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The Urdu Press: Modi’s Gandhi pose

It seems that our Prime Minister Narendra Modi does not want to miss any opportunity of personality projection (shakhsiyat parasti) and personal exhibitionism.


January 27, 2017 12:02:21 am
Prime Minister Narendra Modi, Narendra Modi, modi gandhi, modi gandhi photo, modi gandhi photograph, photo morphing, KVIC, Jallikattu, donald trump, trump india, us president, indian express news, india news Prime Minister Narendra Modi works at a charkha at a ceremony to distribute charkhas to women before the National MSME Awards at Punjab Agricultural University in Ludhiana. (Source: PTI file photo)

Complied by Seema Chishti

The publication of Prime Minister Narendra Modi’s photograph with a charkha on the covers of the annual calendar and diary of Khadi and Village Industries Commission, in place of Mahatma Gandhi has evoked critical reaction. Siasat, in its editorial on January 14, writes: “The photograph of Gandhiji on the KVIC publications was considered a symbol of khadi in India and it had come to be generally believed that there was no scope of any change there. It seems that our Prime Minister Narendra Modi does not want to miss any opportunity of personality projection (shakhsiyat parasti) and personal exhibitionism. If this photograph has been published without the PM’s permission, the KVIC should apologise for this act. The prime minister needs to explain his own view on this matter. He should get the publications in question withdrawn and reprinted. The status of Mahatma Gandhi in our country can not be equalled by anyone else.”

The daily Munsif, in its editorial on January 16, strongly criticised the reported remark of Haryana’s health minister, Anil Vij, that Narendra Modi is a “better brand” than Mahatma Gandhi because the currency carrying Mahatma Gandhi’s photograph got “devalued” (qadar kam ho gayee) and there has been no noticeable increase in the sale of khadi. The paper has quoted statements of Rahul Gandhi and other opposition leaders expressing their strong disapproval of the KVIC’s action of replacing Gandhi with Modi on the cover of their annual publications.

Rehanuma-e-Deccan, in its editorial on January 18, asks three questions: Is humiliation of the father of the nation not a show of enmity against the nation? What type of nationalism are Narendra Modi and the BJP, who claim to be staunch nationalists, demonstrating by keeping silent over the anti-national statement on the issue by a minister of a state belonging to their party? Are those holding Mahatma Gandhi’s charkha in their hands while having sentiments of love of Godse in their hearts nationalists?”

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Debating Jallikattu

Roznama Khabrein, in its editorial on January 23, writes: “The ban on the sport of Jallikattu in Tamil Nadu by the Supreme Court generated great political heat and even the Congress as well as PM Narendra Modi supported Jallikattu in view of the political sensitivity and the stakes involved in the issue. The way for Jallikattu was cleared by the TN government by issuing an ordinance (that later got converted into a bill passed by the state assembly that made the sport legal).The Supreme Court’s judgement in the Shah Bano clashed with the Muslim Personal Law and was against the constitutional guarantee for freedom of religion. The Centre was compelled to bring a bill in Parliament against this decision, following widespread protests by Muslims. Interestingly, when an ordinance was brought by the Tamil Nadu Government for Jallikattu, nobody opposed it, nor was the Supreme Court’s supremacy talked about, unlike in the Shah Bano case when all secular and non-secular parties made a hue and cry.” A commentary in Inquilab of January 22, says: “What was the cause of the intensity of the protest against the ban on Jallikattu? The people of Tamil Nadu came to the streets now, even though two Pongals had gone by without Jallikattu after the ban of May 2014. In fact, people have watched the performance of the Modi government at the Centre in the two and a half years. People are resentful of the formula of nationalism of the Modi government.”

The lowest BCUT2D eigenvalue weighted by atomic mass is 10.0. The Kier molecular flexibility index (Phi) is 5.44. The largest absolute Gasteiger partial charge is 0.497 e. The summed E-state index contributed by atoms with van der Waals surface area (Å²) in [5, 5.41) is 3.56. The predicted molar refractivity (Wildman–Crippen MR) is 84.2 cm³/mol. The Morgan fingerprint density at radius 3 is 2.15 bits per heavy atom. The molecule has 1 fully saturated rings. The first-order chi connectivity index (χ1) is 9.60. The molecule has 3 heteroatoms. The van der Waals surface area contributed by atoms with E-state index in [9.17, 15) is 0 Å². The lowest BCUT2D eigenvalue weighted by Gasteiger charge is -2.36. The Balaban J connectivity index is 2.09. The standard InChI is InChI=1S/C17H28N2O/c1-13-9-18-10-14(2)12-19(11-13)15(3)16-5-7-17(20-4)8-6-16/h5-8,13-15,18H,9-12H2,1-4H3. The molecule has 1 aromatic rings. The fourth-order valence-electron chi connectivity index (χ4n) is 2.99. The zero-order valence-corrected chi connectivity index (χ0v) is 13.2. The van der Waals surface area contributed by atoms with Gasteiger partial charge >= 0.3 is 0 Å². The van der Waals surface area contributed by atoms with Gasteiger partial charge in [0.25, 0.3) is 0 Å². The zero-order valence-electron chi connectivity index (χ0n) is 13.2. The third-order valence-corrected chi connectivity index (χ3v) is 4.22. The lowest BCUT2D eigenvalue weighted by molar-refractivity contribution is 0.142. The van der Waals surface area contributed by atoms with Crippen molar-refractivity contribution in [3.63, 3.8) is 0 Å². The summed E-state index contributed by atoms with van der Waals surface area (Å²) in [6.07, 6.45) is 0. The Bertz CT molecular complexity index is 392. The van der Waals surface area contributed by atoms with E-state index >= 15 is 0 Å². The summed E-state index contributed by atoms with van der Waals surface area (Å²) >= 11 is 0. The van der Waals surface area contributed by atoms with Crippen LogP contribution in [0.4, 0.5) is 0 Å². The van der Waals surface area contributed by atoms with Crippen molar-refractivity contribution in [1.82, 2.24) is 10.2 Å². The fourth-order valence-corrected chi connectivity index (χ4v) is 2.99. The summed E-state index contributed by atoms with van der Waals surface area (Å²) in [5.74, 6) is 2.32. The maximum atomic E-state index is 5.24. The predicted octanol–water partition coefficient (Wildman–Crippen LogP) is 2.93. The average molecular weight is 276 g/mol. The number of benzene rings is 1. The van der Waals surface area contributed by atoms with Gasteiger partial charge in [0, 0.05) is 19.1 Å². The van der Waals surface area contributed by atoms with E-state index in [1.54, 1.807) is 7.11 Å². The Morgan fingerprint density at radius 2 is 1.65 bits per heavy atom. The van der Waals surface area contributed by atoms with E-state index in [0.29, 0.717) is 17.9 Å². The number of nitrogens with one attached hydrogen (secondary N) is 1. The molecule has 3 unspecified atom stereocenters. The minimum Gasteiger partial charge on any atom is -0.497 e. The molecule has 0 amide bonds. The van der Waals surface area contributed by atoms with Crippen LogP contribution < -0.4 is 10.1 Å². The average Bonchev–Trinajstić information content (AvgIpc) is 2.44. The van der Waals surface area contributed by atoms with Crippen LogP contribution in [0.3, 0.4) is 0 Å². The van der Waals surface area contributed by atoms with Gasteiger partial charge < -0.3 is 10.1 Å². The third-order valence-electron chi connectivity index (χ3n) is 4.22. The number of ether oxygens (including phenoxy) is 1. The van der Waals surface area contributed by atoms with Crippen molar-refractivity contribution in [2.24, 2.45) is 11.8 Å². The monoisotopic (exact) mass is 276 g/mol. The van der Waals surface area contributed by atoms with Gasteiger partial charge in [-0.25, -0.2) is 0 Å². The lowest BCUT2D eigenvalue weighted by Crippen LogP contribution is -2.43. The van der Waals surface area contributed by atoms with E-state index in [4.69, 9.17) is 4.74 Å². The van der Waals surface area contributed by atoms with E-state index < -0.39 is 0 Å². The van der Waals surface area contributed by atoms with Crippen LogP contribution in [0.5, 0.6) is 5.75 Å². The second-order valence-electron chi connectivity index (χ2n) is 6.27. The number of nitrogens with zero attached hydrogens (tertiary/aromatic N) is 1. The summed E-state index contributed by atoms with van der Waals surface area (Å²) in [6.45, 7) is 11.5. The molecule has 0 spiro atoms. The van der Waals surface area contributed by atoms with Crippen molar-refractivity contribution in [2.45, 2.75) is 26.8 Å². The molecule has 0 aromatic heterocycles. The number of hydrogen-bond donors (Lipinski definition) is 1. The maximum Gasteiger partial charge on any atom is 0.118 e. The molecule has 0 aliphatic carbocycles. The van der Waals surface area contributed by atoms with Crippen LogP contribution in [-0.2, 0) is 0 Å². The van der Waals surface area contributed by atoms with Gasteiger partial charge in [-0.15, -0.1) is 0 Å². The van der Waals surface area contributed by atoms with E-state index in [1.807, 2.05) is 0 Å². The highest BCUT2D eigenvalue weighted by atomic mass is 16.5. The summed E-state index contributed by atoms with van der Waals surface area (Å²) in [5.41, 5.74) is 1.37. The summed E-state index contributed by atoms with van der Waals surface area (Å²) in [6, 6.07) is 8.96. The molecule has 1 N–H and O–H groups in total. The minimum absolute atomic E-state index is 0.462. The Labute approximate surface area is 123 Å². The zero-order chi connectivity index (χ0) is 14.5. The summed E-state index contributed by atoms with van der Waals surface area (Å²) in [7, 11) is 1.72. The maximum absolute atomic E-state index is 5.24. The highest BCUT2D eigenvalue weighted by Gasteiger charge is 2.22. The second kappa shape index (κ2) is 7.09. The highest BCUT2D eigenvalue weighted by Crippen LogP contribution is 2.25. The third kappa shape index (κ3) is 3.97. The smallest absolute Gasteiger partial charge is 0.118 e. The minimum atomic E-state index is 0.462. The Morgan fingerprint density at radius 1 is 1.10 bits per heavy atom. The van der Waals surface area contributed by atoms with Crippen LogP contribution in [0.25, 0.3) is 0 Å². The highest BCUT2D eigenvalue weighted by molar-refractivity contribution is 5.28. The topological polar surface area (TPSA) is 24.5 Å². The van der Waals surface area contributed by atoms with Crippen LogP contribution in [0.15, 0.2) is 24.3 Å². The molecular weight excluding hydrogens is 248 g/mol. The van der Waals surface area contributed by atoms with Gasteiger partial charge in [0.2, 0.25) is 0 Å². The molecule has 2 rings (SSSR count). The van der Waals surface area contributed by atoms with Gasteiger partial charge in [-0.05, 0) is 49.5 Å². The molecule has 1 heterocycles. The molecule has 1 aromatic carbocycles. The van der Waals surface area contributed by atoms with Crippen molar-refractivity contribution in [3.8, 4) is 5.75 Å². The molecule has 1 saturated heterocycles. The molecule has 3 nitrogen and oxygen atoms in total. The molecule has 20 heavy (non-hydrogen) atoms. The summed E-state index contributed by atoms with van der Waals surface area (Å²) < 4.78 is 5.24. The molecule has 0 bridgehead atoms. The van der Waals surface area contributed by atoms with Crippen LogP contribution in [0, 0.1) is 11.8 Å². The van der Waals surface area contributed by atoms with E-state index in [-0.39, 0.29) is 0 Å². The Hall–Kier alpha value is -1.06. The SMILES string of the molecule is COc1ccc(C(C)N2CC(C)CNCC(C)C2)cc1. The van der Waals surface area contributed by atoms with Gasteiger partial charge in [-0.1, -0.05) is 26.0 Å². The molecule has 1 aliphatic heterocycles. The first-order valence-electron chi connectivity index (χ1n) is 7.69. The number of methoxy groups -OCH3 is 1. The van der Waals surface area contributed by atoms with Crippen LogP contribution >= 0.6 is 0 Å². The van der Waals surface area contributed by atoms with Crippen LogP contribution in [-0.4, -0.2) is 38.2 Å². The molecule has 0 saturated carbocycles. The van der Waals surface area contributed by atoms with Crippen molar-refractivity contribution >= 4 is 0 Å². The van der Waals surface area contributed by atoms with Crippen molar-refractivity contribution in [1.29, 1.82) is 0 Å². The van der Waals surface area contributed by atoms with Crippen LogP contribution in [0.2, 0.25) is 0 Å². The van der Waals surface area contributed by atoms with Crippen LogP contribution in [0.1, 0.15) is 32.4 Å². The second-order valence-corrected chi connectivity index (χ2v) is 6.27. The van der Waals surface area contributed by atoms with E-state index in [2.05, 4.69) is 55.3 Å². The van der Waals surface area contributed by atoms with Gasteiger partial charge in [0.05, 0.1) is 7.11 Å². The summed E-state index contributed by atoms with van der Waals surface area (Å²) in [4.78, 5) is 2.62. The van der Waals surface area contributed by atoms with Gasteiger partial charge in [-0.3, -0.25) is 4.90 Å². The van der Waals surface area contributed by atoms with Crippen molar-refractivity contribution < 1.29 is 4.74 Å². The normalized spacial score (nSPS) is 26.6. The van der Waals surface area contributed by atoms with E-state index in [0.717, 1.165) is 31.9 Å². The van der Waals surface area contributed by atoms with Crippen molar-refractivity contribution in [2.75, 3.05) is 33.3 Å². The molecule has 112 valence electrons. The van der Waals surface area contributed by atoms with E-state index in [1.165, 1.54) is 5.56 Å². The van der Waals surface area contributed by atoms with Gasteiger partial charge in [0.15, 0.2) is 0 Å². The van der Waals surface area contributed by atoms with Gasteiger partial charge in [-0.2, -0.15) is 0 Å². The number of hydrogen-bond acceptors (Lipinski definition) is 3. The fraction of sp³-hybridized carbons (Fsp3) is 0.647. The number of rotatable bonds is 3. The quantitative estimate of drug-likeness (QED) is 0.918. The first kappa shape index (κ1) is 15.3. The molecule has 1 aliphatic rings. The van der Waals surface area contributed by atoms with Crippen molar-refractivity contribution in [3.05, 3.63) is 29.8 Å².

The Trump presidency

Inquilab, in its editorial on January 23, writes: “No president of the US had been as controversial as the new incumbent, Donald Trump.

Never before has such intense negative reaction and protest been witnessed after the assumption of office by a US president. This would not have happened or its intensity would not have been that high if Trump had generated any positive expectations during his election campaign, and laid emphasis on love and friendship instead of on hatred and enmity. He had an opportunity to remove the anxiety of a large section of the people during his speech after his swearing-in ceremony. But even in this speech there was no conciliation in his tone nor any indication of friendship and brotherhood with other nations of the world.The policies of the United States have not attracted
approval of peace and justice-loving people in almost all parts of the world for quite some time. And, now, there are no indications that even that same atmosphere would be maintained during the new president’s tenure. Therefore, the present protests against him seem to be only the beginning.”

 

seema.chishti@expressindia.com

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First published on: 27-01-2017 at 12:02:21 am
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